- Unmanned airships have the potential to perform ISR tasks with greater efficiency than conventional unmanned aircraft systems, as they could remain aloft for much longer periods. Airships may also offer greater basing flexibility because they could operate without the need for a long runway, but they would probably offer less flexibility to operate in poor weather conditions.
- Like other unmanned aircraft besides stealth ones, ISR airships would probably be used primarily in secure airspace. If, however, airships encountered air defenses, their survival would depend on the specific circumstances of the engagement. Relative to fixed-wing aircraft, airships operating at high altitude (around 60,000 feet or higher) could be more difficult to detect and would be out of range for most surface-to-air missiles or guns. In contrast, airships operating at low altitudes would probably be easier to detect than conventional aircraft because of their lower speed and much larger size.
- Because airships sacrifice speed in exchange for endurance relative to fixed-wing aircraft, they might offer less flexibility to quickly shift the location of ISR orbits in response to changing circumstances on the ground.
- Advances in airship technology have not been tested in actual operations, and considerable risks remain. Many of the technologies needed for critical systems—propulsion and power, flight control systems, and sensors able to operate for weeks or months without maintenance—are in the early stages of development. Furthermore, the military has little contemporary experience operating, maintaining, and supporting airships, including, for example, storing the helium gas needed to fill airships.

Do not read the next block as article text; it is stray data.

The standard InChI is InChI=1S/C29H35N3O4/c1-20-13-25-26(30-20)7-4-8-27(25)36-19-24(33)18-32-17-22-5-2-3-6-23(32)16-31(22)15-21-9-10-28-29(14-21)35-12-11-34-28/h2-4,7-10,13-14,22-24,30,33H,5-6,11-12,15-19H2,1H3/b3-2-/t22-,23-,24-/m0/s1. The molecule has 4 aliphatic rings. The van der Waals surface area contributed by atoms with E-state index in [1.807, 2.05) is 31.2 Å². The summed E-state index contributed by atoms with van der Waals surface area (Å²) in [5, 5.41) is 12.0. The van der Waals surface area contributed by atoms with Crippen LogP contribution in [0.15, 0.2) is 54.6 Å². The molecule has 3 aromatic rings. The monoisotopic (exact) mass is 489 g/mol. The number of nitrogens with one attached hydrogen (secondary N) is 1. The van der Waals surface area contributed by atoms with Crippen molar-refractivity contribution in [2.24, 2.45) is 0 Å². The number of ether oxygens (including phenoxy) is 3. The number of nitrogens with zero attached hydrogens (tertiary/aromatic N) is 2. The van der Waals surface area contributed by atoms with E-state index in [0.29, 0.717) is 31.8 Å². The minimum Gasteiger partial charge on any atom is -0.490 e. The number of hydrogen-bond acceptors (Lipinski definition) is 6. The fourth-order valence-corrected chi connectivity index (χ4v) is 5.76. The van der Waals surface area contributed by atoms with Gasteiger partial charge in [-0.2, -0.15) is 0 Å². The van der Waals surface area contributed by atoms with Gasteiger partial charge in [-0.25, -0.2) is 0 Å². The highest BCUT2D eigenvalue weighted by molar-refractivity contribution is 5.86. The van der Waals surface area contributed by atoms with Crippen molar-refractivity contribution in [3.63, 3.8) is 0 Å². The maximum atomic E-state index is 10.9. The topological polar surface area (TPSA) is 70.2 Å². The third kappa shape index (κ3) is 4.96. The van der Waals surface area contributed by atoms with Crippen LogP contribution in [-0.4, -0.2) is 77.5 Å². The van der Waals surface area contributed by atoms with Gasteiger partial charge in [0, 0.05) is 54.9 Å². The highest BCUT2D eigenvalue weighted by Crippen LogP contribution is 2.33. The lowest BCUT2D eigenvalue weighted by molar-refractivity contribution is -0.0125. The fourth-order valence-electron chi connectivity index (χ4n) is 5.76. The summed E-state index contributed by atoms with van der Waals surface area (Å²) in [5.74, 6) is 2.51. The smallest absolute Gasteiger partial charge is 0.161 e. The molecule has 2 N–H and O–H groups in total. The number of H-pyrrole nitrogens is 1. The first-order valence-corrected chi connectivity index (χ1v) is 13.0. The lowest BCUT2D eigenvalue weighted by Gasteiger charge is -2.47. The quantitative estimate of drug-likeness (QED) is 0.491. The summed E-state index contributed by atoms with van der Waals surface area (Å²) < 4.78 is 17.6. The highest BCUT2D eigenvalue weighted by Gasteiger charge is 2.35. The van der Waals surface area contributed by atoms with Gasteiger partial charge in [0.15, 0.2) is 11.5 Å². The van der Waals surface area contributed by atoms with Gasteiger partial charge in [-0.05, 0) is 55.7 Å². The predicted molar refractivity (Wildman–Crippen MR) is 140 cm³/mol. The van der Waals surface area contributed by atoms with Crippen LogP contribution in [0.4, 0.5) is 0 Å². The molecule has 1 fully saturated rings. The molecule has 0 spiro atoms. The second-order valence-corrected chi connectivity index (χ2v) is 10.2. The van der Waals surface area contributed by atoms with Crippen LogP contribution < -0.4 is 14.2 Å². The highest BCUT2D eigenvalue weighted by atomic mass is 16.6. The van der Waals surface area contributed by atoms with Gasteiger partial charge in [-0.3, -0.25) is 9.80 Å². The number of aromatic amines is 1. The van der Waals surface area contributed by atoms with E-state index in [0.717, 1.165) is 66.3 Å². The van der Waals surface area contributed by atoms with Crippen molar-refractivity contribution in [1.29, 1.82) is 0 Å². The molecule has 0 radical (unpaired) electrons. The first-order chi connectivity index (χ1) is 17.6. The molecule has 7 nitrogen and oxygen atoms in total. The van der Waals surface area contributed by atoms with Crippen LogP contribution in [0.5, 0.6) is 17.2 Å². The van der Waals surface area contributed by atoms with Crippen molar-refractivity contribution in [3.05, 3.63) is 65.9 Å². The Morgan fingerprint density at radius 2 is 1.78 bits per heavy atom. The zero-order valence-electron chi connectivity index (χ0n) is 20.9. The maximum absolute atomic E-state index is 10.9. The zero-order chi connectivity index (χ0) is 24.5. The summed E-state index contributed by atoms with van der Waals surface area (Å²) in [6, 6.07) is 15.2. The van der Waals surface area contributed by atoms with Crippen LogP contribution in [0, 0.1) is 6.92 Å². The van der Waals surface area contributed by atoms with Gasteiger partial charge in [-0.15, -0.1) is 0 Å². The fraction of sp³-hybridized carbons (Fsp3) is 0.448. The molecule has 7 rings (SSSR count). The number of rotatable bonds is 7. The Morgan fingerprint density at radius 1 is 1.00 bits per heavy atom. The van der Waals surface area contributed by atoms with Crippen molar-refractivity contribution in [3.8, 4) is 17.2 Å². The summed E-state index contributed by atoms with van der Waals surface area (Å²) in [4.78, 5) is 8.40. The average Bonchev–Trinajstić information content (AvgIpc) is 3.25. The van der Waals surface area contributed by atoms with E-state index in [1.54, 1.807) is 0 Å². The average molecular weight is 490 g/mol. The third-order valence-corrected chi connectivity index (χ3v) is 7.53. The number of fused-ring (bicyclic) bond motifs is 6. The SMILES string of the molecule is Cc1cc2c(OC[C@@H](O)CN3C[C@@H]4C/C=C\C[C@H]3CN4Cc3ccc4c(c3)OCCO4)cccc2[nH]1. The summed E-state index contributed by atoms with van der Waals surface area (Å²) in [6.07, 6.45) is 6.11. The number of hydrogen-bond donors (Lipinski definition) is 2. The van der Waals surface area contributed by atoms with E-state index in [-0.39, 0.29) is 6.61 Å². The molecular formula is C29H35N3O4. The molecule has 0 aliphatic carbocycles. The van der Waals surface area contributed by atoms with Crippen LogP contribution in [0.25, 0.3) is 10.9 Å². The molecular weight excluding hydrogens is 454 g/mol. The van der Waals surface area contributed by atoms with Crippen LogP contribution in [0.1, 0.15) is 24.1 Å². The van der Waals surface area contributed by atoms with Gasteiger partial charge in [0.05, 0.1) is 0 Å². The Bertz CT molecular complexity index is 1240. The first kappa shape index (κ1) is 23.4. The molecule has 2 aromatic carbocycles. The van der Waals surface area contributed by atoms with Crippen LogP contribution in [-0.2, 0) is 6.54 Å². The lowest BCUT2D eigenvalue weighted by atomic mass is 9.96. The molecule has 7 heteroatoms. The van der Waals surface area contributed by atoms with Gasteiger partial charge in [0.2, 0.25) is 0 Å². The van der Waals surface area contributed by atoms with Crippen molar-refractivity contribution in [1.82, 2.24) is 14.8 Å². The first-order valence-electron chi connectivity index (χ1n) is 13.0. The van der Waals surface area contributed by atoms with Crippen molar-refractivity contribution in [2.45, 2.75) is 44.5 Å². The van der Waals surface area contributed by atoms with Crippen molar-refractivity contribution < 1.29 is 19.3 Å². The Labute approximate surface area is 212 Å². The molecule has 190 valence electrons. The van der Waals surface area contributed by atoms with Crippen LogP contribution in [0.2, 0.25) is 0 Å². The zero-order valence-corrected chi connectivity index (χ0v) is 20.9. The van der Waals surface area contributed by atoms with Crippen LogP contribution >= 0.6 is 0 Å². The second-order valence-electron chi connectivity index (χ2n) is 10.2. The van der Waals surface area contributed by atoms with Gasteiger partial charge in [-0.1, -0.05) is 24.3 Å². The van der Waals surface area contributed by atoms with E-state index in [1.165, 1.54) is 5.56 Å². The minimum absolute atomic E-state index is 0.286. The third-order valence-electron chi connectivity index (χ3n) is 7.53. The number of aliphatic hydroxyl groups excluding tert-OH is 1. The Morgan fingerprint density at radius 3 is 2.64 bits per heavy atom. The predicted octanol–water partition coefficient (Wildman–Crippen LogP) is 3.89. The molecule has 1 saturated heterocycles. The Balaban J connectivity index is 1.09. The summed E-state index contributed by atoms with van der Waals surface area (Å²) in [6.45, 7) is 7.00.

Use of Airships for Airlift
As discussed in Exhibits 10 through 13, although most current interest in airships is in ISR platforms, airships could also be developed to move equipment, supplies, or people within or between combat theaters. Airships would have several advantages over other means of transportation. In particular:
- Airships are likely to rely on fixed ground facilities to a lesser extent than conventional aircraft, which need airbases, and ships, which need seaports. Airships, therefore, could deliver large payloads to locations that lack such facilities.
- Cargo airships capable of carrying a few hundred tons would offer larger payloads but lower speed than conventional aircraft, and smaller payloads but higher speed than ships.
- If airships prove to be as fuel-efficient as their proponents assert, airships might be able to operate at substantially lower cost than existing aircraft, although savings from lower fuel consumption could be offset by costs that have not yet been identified or quantified.
Airships used for airlift would still have the disadvantages discussed above for ISR missions, such as greater sensitivity to weather conditions and vulnerability to hostile fire if required to fly over unsecured territory. Whether or not airships would be worthwhile additions to the military’s mobility forces will depend on the progress of their technological development, their acquisition and operation costs relative to those of conventional aircraft, and the utility of their unique combination of payload, speed, and basing flexibility.
Alec Johnson, formerly of CBO’s National Security Division, prepared the analysis, with assistance from David Arthur.